CCR5 density on T cells directly correlates with HIV disease progression

The number of CCR5 co-receptors expressed on the surface of CD4+ T cells modifies the decline in CD4+ cells in HIV-infected individuals, French investigators report.

Dr. Pierre Corbeau, from Hôpital Saint Eloi in Montpellier, France, and colleagues previously showed that CCR5 density is correlated with HIV load. In a study described in the September 7th issue of AIDS, they investigated the relationship between CCR5 density and disease progression. The CCR5 densities of HIV-infected patients and healthy volunteers was determined.

The CCR5 density on CD4+ T cells was stable over time in HIV-infected patients, the authors state. In a cohort of 25 asymptomatic and non-treated patients, annual CD4+ T cell loss was directly related to the CCR5 density on CD4+ T cells. This finding appeared to be independent of the CCR5 genotype, i.e., the presence or absence of the delta-32 deletion.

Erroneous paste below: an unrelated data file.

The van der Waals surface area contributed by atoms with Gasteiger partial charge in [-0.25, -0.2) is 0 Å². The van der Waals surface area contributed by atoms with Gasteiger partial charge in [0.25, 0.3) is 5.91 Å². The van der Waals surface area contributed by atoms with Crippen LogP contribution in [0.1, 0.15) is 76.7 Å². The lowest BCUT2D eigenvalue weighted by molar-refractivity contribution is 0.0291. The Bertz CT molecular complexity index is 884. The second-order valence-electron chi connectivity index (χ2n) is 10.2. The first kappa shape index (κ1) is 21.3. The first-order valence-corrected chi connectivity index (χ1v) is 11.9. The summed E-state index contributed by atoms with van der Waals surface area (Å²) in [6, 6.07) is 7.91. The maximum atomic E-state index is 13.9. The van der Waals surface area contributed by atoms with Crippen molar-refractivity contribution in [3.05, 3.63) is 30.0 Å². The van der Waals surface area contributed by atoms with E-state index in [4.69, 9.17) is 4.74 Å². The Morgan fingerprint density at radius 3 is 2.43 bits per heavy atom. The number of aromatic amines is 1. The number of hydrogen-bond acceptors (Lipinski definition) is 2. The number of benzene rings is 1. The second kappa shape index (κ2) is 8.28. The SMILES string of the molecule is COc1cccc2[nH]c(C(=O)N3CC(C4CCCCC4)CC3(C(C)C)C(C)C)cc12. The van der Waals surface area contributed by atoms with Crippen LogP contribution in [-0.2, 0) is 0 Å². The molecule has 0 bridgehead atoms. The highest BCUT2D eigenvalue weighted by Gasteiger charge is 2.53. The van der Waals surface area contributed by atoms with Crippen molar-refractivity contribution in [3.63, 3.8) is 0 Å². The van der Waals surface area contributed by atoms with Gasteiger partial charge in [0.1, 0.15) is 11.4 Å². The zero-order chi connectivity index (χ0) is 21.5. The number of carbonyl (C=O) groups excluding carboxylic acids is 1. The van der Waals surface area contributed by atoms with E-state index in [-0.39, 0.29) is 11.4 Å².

Slow disease progressors had significantly lower CCR5 densities than non-slow progressors (p = 0.004) or control subjects (p = 0.002), the researchers note.

“These results are compatible with the hypothesis that CCR5 density, which is a key factor of HIV-1 infectability, determines in vivo HIV production, and thereby the rate of CD4+ cell decline,” the authors note.

Dr. Corbeau’s team believes that “CCR5 density quantitation could be a new valuable prognostic tool in HIV-1 infection.” In addition, “these data emphasize the therapeutic potential of treatments that reduce functional CCR5 density,” the investigators state.


AIDS 2001;15:1627-1634.

Source: Reuters Health

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